I met a local celebrity this summer while I was visiting Houston, Texas. Lois was young and small, only seven years old, weighed 30 pounds, and was creamy white with a large crimson frill. She had grown to a respectable 69 inches tall, and she stank like very ripe garbage. She was a corpse flower, a titan arum, an Amorphophallus titanum to be specific, and she was in bloom at the Houston Museum of Natural Science.
Only 29 botanical collections in the US have had a publicized corpse flower bloom since 1937, along with another 21 in gardens elsewhere in the world. The plant is native to western Sumatra, where deforestation has made it rare. Mature plants can grow 10-foot-tall flowers, and they produce their own heat to project the stench.
Lois's flower opened early on Friday, July 23. Just getting to see her wasn't easy because she had become a star attraction. I went with my brother and his family on Saturday, July 24, and by then 5,000 people had already visited her. The museum had begun selling timed "Stink Squared" tickets, and the first available time was 1:30 a.m. — her exhibit would be open all night to accommodate her fans. We opted for 10:30 a.m. Sunday morning. Meanwhile, we could view the flower and her stream of visitors on an internet webcam. A happy bridal party posed with Lois as a special guest bouquet on Saturday night.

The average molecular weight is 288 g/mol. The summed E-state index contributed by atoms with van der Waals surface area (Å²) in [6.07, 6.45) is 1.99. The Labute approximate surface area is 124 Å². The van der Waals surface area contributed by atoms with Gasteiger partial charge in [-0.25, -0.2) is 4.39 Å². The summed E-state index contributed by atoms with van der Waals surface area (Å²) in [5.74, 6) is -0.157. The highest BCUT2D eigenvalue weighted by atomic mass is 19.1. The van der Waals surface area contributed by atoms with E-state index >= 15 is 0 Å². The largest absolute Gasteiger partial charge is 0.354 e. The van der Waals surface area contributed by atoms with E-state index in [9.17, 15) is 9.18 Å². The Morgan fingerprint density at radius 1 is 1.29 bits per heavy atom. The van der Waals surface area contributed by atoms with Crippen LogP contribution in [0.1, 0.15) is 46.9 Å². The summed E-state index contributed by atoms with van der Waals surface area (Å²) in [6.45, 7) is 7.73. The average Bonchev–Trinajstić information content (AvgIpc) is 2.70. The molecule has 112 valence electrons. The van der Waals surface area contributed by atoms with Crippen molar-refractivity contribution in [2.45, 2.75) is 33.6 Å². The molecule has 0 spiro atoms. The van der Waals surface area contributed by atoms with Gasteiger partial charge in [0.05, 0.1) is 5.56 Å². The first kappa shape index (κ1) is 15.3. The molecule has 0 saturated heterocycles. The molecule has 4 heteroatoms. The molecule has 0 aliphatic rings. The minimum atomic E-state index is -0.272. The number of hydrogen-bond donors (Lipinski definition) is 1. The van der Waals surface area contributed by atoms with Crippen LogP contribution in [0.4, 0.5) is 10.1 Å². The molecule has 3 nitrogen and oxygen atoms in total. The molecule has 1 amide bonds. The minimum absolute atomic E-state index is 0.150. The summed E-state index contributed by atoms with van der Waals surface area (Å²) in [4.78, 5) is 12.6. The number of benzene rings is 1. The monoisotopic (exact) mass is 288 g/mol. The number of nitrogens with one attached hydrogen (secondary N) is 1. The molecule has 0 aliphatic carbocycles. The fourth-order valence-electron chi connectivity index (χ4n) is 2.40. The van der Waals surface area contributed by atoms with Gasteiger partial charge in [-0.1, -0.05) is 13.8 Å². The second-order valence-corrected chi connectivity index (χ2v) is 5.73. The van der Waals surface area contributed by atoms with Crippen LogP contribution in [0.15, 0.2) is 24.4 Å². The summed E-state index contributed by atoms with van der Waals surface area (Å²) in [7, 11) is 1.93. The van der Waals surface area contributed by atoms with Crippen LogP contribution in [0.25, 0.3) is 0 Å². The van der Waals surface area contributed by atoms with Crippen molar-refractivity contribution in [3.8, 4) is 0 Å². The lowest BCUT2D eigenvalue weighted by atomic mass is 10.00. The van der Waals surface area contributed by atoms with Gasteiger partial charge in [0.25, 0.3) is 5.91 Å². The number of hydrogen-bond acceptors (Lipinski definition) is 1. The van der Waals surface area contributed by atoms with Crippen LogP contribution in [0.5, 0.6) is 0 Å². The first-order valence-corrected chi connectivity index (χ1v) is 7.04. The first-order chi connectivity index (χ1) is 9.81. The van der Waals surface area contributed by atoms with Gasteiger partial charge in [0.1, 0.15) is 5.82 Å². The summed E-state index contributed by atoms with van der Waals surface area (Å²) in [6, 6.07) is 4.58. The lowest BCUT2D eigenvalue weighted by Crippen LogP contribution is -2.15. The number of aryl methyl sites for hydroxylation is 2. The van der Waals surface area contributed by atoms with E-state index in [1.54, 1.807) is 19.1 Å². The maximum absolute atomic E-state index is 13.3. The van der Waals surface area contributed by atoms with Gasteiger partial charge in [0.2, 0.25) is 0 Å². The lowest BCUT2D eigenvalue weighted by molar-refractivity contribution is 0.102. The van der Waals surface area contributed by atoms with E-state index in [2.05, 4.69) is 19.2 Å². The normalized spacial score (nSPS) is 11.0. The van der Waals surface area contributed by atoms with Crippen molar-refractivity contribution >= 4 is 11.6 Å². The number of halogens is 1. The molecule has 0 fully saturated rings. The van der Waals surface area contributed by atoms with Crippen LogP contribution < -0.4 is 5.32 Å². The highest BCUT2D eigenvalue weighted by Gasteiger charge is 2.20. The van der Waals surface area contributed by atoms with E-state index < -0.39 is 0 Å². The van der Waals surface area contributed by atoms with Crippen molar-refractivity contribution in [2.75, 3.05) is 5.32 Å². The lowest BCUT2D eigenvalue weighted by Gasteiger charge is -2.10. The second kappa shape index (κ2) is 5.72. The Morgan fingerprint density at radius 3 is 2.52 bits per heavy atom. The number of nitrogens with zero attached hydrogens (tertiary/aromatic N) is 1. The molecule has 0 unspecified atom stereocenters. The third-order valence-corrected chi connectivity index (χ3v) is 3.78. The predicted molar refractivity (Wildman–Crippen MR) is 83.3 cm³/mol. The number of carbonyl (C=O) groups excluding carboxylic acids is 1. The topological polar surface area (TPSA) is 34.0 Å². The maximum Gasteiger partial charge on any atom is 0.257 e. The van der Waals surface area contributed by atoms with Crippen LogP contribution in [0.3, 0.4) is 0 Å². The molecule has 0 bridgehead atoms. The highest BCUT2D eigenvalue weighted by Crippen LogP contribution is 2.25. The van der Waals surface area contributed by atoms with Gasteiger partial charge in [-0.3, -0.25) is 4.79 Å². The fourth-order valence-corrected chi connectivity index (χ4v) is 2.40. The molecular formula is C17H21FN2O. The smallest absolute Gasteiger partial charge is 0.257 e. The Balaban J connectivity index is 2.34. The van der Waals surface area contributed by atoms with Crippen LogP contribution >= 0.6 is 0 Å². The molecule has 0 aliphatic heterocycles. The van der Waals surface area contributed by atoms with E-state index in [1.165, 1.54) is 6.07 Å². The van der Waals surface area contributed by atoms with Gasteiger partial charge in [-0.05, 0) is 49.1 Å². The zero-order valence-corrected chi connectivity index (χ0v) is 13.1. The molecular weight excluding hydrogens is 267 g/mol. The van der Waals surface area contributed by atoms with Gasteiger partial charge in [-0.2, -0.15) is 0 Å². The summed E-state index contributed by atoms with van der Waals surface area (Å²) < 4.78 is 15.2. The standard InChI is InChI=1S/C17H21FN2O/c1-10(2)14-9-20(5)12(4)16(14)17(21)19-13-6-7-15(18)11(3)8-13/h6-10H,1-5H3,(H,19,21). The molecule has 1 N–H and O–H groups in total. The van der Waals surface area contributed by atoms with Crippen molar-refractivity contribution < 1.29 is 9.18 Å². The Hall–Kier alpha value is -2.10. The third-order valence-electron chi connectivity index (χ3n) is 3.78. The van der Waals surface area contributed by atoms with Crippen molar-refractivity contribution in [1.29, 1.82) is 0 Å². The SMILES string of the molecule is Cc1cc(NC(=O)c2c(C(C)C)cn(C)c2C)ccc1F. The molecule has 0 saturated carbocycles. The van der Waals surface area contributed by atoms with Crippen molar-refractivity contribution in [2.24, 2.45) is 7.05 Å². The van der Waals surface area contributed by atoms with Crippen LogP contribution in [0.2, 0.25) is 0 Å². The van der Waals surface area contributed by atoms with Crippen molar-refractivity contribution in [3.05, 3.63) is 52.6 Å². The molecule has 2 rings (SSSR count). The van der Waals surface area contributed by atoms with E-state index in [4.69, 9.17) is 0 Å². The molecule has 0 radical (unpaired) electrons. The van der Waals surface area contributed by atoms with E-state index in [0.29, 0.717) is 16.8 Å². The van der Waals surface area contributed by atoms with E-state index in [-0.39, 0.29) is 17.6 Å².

The stench peaks at pollination time. Carrion flies pollinate the flower, and since the plants grow far apart, they must attract flies from as far away as possible, which explains both the quantity and quality of the stench. By the time we arrived, the Stink-O-Meter had sunk to 3 out of 10, still unpleasant. On Sunday night, the flower collapsed.
I had learned something curious studying the exhibit. It said the titan arum flowers every 3 to 5 years, and in the meantime, it grows one leaf. Just one? For such a big flower? I decided to investigate more when I got home.
But I didn't have to. During my American vacation, I also visited Milwaukee's Mitchell Park Horticultural Conservatory, and there, in the tropical dome, a little titan arum was growing without fanfare in a pot. A thick green stalk was topped by a leaf split into leaflets, in all the size of a beach umbrella. And that was a baby.
The stalk of mature plants can reach 20 feet tall and the leaf 16 feet across, sending energy in the form of sugars to a corm (root) that can grow to between 100 and 200 pounds. When it's ready, the corm will use that energy to create the biggest, stinkiest flower on Earth.
If there are no titanic blooms in your area, you can learn all about Lois and the titan arum here:
Houston Museum of Natural Science Lois blog:
The museum's corpse flower photos:
Wikipedia, with a good set of external links:
— Sue Burke
Also posted at my writer's website: http://www.sue.burke.name